The bid opening for the first project of Saudi Arabia’s highly anticipated 9.5GW renewable energy programme lived up to the hype. As part of the kingdom’s efforts to boost transparency and media engagement with its ambitious development programme, the newly established Renewable Energy Project Development Office (Repdo) broadcasted the opening of bids for the Sakaka 300MW photovoltaic (PV) solar project live over the web.

The bids submitted did not disappoint. The prices did not just represent a seminal moment for the kingdom’s move to integrate clean energy into its power sector, but also for the global renewable energy revolution. Seven of the right tariff prices received were below $3 cents a kilowatt hour ($c/kWh), and the two lowest prices broke previous world records for utility-scale photovoltaic (PV) production. In fact, the lowest bid, 1.785$c/kWh is the first solar tariff under competitive bidding to break the $2 cents barrier.

The bids for Saudi Arabia’s first major solar project is the latest in a growing list of world record tariffs for renewable projects in the Gulf. When Dubai awarded Saudi Arabia’s Acwa Power a contract to develop the 200MW second phase of its Mohammed bin-Rashid (MBR) solar park in early 2015 for a tariff of 5.585$c/kWh, many in the renewables sector questioned whether this price was achievable and could avail reasonable margins for the selected developer. Less than three years later, and the tariff achieved in Saudi Arabia has slashed the region’s first record breaking tariff by close to 70 per cent.

While recent projects have benefitted from the continued fall in costs of technology used in PV plants, from solar panels to inverters, and a low interest rate environment, some feel that bidders may have squeezed margins to the maximum for the Sakaka scheme to win work on what is planned to be the first of an unprecedented pipeline of projects in the kingdom. Whether this is true or not, the sub-2$c/kWh tariff has got Saudi Arabia’s National Renewable Energy Programme (NREP) off to a flying start.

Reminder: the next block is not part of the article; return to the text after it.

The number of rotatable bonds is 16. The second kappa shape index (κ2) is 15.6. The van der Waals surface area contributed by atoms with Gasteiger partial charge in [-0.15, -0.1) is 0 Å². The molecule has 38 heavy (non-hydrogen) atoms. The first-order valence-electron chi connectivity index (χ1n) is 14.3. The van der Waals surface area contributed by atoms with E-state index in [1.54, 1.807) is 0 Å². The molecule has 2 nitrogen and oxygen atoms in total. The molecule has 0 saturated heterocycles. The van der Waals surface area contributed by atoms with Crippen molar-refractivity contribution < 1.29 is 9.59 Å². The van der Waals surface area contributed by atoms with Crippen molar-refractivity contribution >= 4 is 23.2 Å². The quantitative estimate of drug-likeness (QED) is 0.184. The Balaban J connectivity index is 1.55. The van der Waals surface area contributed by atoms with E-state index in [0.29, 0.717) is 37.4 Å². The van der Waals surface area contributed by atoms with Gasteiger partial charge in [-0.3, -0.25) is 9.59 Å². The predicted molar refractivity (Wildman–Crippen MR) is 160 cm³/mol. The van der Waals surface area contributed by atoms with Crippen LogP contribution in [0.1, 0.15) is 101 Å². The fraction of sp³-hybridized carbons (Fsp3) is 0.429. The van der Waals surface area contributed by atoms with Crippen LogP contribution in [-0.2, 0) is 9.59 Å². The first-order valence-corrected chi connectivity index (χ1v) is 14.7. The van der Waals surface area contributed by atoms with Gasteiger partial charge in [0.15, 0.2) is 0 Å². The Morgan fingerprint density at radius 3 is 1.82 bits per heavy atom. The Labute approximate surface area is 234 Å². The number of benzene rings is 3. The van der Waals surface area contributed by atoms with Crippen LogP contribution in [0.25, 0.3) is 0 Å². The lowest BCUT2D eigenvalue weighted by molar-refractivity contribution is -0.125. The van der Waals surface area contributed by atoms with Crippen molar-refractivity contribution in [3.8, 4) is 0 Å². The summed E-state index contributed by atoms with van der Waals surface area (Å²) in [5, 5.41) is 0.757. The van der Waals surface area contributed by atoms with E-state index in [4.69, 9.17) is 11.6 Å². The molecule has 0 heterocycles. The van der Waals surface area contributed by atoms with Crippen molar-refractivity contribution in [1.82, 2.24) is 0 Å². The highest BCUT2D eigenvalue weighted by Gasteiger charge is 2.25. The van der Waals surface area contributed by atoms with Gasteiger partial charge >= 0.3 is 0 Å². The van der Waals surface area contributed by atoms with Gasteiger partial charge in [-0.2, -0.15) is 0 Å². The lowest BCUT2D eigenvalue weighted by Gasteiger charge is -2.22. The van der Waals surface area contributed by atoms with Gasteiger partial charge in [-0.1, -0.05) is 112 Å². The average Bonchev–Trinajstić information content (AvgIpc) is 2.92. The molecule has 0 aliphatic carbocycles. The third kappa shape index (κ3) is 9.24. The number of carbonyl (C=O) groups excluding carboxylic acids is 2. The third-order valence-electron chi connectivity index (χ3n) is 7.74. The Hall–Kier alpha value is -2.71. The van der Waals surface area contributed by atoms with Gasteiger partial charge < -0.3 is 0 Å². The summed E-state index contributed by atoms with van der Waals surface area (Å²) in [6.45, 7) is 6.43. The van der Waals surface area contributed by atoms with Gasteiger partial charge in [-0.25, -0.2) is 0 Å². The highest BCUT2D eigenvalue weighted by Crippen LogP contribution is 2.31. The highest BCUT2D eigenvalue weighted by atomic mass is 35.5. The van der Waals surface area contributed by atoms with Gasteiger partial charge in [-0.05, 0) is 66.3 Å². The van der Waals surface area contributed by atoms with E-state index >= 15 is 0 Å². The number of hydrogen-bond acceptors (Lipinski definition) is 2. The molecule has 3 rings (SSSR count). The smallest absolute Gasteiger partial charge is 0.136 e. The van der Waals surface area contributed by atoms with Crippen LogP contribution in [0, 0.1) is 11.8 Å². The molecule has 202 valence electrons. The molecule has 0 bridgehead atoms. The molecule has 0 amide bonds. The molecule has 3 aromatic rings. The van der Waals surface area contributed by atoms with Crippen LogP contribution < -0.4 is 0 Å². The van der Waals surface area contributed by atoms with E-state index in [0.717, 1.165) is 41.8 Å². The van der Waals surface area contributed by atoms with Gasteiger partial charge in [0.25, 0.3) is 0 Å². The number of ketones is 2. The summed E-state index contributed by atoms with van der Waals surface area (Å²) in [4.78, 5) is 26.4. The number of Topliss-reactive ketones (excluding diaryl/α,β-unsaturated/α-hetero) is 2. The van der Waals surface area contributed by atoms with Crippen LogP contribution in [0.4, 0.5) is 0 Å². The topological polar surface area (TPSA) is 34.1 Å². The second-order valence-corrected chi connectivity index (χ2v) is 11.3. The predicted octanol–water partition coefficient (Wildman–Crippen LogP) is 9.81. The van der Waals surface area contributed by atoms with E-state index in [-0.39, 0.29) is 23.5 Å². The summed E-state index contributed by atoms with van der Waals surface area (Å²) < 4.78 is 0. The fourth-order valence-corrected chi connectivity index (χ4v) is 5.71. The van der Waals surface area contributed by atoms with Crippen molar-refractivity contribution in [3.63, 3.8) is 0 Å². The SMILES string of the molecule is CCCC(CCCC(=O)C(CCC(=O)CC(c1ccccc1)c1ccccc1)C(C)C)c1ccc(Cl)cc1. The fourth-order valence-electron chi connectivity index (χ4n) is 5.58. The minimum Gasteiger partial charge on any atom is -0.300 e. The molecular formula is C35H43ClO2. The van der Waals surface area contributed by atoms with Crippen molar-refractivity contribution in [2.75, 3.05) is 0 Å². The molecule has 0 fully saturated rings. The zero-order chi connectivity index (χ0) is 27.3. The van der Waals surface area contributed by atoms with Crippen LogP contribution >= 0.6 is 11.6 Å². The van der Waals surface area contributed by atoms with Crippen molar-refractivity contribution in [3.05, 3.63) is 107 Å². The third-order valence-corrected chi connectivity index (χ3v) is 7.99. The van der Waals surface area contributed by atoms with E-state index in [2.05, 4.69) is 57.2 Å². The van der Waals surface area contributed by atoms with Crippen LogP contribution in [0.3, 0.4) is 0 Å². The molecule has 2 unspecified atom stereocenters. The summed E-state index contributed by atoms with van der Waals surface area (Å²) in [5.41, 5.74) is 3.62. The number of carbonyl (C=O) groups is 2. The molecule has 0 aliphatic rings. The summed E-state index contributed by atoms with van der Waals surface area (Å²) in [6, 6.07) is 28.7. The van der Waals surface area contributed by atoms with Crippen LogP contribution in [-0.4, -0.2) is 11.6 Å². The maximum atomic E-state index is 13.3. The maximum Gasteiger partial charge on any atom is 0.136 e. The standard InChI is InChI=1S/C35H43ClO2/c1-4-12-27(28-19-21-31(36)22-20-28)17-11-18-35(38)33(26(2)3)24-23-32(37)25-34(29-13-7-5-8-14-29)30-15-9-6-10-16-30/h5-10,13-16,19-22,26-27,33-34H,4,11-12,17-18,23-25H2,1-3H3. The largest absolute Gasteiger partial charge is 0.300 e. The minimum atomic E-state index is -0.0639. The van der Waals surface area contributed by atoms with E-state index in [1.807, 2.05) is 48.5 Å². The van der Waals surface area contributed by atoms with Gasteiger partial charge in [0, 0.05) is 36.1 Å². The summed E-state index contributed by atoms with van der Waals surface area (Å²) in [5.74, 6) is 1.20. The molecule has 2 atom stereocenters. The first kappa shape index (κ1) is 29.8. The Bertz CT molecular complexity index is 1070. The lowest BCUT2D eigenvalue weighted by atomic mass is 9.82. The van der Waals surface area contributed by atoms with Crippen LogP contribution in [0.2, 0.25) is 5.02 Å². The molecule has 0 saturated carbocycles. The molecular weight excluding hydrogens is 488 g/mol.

The submission of new world record tariffs for Saudi Arabia’s first renewables programme came less than a month after Dubai awarded a contract to Saudi Arabia’s Acwa Power to develop its first concentrating solar power (CSP) project for a levelised tariff of 7.3$c/kWh, the lowest unsubsidised tariff achieved globally for utility-scale CSP solar.

The benefit of CSP solar is that it allows energy to be stored, so that power can be dispatched during the night. The awarded tariff for Dubai’s first CSP project represented the first time that utility-scale solar with storage has converged with natural gas-fired power plants.

With the Gulf now achieving tariffs for PV and CSP solar utility-scale projects which are converging or beating costs for conventional fossil fuel power generation, governments will continue to increase targets for clean energy. This should harvest some of the most exciting pipelines for renewable projects in the world.